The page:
The game is up for higher rate tax relief on pensions and higher earners are making the most of the incentive while it is still there says Hargreaves Lansdown.
Hargreaves Lansdown head of pensions research Tom McPhail, who is a frequent contributor to Treasury pension legislation consultation, says a move away from the current system of tax relief at the individual’s marginal rate is increasingly unlikely.
The firm says amongst its clients, contributions from higher and top-rate taxpayers are up 61 per cent since the Summer Budget on 8 July 2015, compared to the same period last year, and up 120 per cent so far far this tax year compared to last tax year.
McPhail argues that the pension Isa move from taxing withdrawals to taxing contributions is unlikely to be favoured. McPhails says the proposal lacks a visible incentive to get savers to contribute, would lead to accelerated withdrawals as there would be no tax break on taking money out and would be complex to implement leading to a two-tier withdrawal taxation system for decades.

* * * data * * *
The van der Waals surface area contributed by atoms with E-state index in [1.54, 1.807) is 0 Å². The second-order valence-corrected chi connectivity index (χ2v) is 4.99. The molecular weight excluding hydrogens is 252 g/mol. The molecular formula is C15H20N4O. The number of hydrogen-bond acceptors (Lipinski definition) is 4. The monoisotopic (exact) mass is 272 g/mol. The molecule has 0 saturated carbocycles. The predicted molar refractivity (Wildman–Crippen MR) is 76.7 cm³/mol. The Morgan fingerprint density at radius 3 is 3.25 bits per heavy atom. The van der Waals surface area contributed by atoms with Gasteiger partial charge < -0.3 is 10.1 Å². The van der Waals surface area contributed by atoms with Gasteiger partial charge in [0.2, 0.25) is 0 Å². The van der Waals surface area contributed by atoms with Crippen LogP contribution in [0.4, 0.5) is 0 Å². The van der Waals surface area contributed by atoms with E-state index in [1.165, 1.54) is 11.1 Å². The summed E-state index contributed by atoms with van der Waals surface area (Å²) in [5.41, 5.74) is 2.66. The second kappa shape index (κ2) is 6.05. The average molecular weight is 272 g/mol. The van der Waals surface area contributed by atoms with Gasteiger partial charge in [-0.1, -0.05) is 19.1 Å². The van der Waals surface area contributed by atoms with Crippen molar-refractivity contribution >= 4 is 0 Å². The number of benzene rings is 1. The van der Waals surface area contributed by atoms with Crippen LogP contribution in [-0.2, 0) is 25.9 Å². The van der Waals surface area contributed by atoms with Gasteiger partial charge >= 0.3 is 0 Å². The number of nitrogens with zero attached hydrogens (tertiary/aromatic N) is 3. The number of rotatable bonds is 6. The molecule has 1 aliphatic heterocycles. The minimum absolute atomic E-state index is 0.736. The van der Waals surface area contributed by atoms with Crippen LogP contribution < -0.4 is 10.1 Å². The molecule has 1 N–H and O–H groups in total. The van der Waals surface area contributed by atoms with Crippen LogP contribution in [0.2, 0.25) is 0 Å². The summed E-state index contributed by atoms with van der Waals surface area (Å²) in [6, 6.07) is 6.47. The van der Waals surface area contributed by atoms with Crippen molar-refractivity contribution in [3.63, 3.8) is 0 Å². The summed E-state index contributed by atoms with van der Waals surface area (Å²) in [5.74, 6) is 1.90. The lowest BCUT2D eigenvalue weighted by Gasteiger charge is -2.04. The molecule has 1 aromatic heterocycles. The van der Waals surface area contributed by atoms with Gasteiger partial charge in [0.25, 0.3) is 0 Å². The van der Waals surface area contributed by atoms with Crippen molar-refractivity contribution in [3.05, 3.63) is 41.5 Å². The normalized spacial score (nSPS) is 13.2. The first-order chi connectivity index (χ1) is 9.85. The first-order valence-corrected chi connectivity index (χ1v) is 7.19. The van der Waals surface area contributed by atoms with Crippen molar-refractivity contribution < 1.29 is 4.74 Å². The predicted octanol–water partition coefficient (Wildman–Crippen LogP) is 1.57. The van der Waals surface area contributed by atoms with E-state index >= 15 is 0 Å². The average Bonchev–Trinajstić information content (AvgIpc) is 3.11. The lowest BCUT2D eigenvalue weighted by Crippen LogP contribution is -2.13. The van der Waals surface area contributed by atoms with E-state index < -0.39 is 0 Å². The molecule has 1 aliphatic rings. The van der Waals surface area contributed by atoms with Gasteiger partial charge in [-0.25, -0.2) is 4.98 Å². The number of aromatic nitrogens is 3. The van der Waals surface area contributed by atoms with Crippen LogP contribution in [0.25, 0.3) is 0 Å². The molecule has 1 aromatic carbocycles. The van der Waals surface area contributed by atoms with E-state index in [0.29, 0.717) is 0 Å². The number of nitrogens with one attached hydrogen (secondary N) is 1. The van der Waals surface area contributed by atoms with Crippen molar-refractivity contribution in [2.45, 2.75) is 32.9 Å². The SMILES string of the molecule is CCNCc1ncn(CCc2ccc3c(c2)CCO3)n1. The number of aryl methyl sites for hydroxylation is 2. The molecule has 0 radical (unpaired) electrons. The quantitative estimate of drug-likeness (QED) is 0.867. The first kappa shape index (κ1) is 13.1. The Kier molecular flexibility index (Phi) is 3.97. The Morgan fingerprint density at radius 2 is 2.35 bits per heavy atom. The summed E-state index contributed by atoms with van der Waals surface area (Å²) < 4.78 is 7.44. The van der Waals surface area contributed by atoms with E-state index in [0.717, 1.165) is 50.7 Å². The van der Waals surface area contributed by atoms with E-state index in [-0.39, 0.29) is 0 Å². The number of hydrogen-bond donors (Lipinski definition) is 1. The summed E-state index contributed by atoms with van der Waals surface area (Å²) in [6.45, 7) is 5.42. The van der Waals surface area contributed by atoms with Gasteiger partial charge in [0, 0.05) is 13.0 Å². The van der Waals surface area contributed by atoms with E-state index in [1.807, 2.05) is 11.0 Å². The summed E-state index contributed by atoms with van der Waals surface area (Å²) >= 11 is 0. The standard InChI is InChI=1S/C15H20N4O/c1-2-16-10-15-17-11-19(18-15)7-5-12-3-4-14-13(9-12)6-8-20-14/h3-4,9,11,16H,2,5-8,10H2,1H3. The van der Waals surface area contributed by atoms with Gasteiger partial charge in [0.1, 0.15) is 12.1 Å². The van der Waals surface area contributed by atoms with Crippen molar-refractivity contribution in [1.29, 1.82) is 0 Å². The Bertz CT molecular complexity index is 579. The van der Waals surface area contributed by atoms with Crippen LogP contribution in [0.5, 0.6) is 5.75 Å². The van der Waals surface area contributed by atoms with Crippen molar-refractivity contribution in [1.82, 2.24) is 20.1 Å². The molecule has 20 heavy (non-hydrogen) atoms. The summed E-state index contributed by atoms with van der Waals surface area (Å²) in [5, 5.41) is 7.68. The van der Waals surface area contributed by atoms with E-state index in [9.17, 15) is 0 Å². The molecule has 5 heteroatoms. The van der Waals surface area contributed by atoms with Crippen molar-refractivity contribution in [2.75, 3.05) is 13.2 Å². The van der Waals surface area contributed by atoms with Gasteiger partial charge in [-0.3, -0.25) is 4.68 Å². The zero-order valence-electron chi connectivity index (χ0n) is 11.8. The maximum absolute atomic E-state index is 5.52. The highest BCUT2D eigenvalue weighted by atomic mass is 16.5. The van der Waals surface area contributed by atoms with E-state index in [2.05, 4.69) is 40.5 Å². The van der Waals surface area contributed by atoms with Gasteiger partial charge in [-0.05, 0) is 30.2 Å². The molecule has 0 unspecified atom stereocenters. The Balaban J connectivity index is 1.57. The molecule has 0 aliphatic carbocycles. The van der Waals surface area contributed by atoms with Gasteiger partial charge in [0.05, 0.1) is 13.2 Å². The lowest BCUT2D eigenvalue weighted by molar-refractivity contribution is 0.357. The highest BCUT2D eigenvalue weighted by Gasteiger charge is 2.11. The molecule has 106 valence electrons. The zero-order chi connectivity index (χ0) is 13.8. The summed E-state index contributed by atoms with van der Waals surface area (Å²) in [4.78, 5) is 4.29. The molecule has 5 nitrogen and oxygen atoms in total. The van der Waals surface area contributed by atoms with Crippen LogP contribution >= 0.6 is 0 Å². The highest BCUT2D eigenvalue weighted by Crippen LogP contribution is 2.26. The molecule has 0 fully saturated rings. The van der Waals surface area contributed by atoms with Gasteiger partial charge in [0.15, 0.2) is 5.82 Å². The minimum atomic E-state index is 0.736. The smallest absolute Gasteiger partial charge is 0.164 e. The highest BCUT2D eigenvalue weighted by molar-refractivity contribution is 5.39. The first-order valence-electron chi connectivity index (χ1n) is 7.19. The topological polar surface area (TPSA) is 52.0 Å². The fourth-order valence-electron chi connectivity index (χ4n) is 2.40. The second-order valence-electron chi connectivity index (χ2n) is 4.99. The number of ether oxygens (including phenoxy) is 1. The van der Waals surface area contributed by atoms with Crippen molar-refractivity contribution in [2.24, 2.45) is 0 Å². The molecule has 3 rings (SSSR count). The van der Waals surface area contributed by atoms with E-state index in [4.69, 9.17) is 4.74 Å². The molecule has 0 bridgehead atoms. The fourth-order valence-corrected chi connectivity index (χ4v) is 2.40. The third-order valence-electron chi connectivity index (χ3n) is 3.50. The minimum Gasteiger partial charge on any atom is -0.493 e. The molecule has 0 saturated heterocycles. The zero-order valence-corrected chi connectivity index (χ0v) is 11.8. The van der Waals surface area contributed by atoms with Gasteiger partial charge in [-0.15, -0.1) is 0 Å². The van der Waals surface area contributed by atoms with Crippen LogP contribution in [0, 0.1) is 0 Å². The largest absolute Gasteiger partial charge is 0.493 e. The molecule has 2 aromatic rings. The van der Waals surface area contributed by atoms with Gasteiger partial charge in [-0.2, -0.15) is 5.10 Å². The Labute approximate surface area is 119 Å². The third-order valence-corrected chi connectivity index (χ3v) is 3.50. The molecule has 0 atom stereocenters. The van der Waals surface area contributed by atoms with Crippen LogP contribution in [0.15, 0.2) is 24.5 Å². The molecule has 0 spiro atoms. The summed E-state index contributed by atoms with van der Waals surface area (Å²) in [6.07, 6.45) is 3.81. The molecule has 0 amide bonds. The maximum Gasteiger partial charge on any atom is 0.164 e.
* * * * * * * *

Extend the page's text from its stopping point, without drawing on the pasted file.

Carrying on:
But CPS fellow Michael Johnson says his pension Isa proposal has always included a proposal for a matched contribution from the government to encourage savers to tie their money up until retirement.
A recent paper from Morgan Stanley argues the pension Isa is the frontrunner scenario, saving the Treasury between £12bn and £19bn a year.
McPhail says: “The game is up for higher rate tax relief; higher earners may feel that’s unfair but the Chancellor needs to balance the books and where else is he going to go but to the people who have the most money. Savvy investors are making the most of these earnings related top-ups while they still can.
“Any move to scrap the up-front incentive altogether could have disastrous consequences; investors were very clear that they prefer the ‘bird in the hand’; not surprisingly, they don’t trust future governments to honour promises made today. The idea of a ‘pension ISA’ is a non-starter.”
“There is also an interesting challenge to the government in building a consensus for any reforms. Investors are very clear that they want a stable a long-lasting pension system. Given the upheavals in the Houses of Parliament in the past 6 months, this may not come easily.”
Johnson says: “We have a very jittery industry at the moment because people are expecting change of some sort. Clearly no-one is expecting the status quo to remain. I have always said if you go to Taxed, Exempt, Exempt, you also include an employer top-up.”